How Cold Weather Affects The Brain
Some of us find winter weather invigorating. The cold energizes us, makes us feel sharp and at the top of our game. For others, it’s a completely different experience. We feel tired and sluggish. Some even experience seasonal depression. Research has been exploring the different ways weather impacts the way our brain works and has come up with some surprising results.
Cold And The Brain
It’s important to note that while we’re often encouraged to put a hat on our head to stay warm, our brain doesn’t actually feel cold. It’s nestled in our skull, surrounded by an extra layer of protective tissue––the meninges, and cerebrospinal fluid that act as an insular heating system. No matter whether we bundle our skull up or not, our brain will stay warm.
There’s a pervasive belief in our society that cold weather slows us down. We’ve compared our slower pace to similarities in hibernating species, believing that shorter days and longer nights combined with cold weather shut our bodies down. And this in turn affects our brain. But research is finding that this isn’t true. At least, not entirely.
In cognitive performance tests focusing on math skills and verbal tests, men performed better at cooler temperatures. However, the main indicator of whether someone would perform cognitively better or worse was whether they were comfortable or not. Comfort, it turns out, is one of the most important factors in cognitive performance. But cold weather does impact one key area in our body, which in turn, impacts our brain.
Our Brain and Glucose
One key finding in cold weather studies is how cold weather impacts our glucose production. Again, while our brain stays warm, keeping our body as a whole warm requires more energy. However, glucose is also our brain’s primary energy source. If we don’t increase the amount of glucose levels in our body to both maintain temperature and feed our brain, the result can be sluggish thinking and slower cognitive performance.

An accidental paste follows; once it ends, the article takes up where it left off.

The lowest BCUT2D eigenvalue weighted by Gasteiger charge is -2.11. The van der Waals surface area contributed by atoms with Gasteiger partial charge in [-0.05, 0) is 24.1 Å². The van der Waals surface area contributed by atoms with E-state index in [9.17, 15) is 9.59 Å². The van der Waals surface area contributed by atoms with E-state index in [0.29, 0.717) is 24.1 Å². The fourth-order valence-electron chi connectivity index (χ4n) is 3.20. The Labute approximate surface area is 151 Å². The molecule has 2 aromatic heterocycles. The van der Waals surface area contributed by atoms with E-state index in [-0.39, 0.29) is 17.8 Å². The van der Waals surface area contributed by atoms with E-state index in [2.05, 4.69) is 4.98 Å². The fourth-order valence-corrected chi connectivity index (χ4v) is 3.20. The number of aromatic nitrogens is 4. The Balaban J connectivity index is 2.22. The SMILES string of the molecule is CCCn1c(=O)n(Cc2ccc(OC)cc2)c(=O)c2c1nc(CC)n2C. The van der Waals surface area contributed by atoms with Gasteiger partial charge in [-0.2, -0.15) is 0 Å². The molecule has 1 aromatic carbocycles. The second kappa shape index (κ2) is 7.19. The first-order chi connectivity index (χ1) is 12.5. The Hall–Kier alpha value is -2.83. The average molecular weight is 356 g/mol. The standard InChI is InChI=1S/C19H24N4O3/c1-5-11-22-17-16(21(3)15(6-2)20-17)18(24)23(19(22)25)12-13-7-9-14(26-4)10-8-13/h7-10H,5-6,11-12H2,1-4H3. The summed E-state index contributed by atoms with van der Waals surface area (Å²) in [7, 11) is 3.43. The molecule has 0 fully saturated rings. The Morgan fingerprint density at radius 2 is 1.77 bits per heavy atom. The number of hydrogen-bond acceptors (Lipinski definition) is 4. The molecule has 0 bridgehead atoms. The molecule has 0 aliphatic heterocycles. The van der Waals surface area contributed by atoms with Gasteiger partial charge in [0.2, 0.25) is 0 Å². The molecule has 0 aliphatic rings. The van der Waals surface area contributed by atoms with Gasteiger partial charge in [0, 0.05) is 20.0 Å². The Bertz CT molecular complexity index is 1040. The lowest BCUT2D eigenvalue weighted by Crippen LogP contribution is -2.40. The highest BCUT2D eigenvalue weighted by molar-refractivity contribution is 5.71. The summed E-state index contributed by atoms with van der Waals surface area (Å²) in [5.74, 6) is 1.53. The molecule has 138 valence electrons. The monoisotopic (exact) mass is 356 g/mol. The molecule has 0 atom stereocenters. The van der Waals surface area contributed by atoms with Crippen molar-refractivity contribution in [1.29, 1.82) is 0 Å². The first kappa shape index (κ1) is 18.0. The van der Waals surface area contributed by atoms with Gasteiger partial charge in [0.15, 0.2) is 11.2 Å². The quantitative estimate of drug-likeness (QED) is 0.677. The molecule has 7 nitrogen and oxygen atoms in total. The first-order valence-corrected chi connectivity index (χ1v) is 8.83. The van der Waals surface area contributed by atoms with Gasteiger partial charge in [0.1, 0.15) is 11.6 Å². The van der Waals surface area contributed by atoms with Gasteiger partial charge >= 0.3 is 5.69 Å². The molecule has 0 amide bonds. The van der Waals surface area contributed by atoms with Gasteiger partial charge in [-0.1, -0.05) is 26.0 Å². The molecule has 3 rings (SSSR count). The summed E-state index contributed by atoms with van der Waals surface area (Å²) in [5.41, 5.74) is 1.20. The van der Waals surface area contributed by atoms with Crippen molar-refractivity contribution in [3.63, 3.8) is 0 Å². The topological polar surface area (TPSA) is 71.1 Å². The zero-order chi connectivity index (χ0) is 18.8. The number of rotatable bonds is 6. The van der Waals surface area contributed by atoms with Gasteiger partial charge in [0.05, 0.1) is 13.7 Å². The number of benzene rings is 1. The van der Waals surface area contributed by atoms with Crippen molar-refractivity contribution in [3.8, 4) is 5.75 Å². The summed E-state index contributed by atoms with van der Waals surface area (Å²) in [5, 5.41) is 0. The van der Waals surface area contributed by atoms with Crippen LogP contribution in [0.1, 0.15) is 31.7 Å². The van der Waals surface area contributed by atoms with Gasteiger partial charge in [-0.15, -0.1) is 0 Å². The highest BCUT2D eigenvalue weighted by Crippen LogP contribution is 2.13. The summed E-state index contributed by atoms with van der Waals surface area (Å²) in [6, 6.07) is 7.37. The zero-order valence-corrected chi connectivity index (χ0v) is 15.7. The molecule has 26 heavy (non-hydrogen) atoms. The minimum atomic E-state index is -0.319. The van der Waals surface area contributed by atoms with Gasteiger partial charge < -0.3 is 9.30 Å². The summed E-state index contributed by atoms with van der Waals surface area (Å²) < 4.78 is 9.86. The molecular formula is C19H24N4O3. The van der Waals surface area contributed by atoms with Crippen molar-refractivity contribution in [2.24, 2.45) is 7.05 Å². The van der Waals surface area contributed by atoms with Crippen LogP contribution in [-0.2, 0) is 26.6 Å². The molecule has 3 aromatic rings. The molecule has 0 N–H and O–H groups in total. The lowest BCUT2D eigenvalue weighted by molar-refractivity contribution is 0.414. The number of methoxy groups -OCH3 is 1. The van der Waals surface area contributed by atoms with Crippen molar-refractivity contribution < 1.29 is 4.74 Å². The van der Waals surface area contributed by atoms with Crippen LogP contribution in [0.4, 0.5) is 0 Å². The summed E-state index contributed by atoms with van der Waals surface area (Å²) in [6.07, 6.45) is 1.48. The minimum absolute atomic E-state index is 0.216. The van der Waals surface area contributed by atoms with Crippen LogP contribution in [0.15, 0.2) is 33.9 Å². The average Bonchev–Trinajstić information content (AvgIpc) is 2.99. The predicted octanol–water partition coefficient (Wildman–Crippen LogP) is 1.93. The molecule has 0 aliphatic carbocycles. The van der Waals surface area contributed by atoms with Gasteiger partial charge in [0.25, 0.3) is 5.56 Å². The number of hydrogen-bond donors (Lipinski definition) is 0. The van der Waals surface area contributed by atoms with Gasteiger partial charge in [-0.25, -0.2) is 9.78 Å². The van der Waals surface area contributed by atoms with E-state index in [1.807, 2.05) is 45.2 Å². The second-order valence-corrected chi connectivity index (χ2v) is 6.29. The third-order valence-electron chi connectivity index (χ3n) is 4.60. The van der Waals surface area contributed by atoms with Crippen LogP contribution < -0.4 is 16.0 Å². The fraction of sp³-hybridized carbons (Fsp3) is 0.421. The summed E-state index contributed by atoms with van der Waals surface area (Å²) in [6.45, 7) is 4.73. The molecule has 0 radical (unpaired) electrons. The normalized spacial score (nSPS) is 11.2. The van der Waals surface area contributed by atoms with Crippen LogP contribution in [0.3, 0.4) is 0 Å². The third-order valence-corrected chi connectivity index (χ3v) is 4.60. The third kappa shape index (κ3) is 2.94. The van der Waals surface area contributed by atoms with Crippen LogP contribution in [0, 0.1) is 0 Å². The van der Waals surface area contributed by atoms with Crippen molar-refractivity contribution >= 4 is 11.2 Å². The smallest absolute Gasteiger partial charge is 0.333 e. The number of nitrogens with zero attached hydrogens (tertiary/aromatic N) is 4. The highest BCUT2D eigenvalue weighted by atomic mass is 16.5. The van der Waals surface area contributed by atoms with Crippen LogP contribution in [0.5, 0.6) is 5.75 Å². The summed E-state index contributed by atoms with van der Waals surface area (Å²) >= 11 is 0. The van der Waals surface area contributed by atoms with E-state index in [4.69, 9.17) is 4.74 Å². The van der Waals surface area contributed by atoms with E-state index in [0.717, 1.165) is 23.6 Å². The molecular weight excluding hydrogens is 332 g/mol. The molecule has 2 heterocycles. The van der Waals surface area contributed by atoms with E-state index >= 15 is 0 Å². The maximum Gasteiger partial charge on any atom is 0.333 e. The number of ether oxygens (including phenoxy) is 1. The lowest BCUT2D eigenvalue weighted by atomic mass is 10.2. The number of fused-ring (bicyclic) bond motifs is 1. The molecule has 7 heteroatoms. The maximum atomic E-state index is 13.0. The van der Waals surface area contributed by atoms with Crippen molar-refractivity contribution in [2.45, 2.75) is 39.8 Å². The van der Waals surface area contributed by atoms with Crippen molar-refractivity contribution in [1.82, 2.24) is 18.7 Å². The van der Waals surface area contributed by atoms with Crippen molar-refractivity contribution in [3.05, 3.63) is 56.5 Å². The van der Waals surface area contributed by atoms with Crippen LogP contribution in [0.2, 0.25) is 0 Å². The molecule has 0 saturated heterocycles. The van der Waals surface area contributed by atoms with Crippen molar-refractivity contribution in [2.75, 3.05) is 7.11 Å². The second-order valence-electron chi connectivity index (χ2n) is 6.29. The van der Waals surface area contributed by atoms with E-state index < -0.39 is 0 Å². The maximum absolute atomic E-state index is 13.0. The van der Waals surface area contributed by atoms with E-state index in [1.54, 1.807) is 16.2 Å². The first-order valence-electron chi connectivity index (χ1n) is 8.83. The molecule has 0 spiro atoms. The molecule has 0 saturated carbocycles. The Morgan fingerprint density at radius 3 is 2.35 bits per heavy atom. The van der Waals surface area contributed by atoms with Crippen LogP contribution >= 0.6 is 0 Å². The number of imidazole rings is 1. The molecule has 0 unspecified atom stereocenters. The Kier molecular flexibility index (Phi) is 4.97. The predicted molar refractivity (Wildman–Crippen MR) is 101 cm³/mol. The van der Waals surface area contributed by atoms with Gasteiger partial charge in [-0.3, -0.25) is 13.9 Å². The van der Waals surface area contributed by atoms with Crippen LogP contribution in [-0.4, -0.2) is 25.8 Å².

When our body temperature struggles to regulate, it can kick our thyroid into hyperdrive. In addition to helping regulate our body temperature, the thyroid is important in maintaining our moods, weight, and energy levels. If lack of glucose causes our thyroid to work overtime, it can overproduce hormones trying to find the right balance, and this can lead to brain fog and feeling overly tired. Unfortunately, because this can also induce weight gain, it could trigger us to eat less, which only makes the problem worse.
In order to produce glucose, we need to eat the right foods, in the right amounts, otherwise, our entire body can be thrown out of balance. Because the brain needs a lot of glucose to function, if our body is taking our glucose stores to survive, our cognitive abilities will struggle as a result.
Other Key Factors
Researchers have also been studying the implications of winter and our mental health, primarily as it relates to Seasonal Affective Disorder or seasonal depression. Almost one-fourth of the population will suffer symptoms of this disorder at some point in their lives, though it has less to do with the weather and more to do with decreased exposure to sunlight, which leads to lower levels of Vitamin D. Vitamin D helps keep us healthy, but also helps maintain balance in our neurochemical levels in important mood hormones like serotonin and dopamine. Drops in these chemicals can cause depression and anxiety, both of which interfere with our cognitive functioning.
Lack of sunlight also impacts our circadian rhythms. With less of the blue light sun rays that stimulate cortisol production, the hormone that tells our brain and body to wake up and get moving, we can begin producing too much melatonin instead. Too much melatonin can lead to us feeling groggy and tired throughout the day.
Whether or not we like cold weather seems to be a personal preference. There are factors that can impact how our body and brain function in colder weather, but because our brain is insulated beneath bone and other tissue, the temperature itself doesn’t have a direct impact on it. However, it’s important to understand how staying warm can impact other body functions that can disrupt hormone levels or glucose production so that we can stay happy, healthy, and productive no matter what the weather is.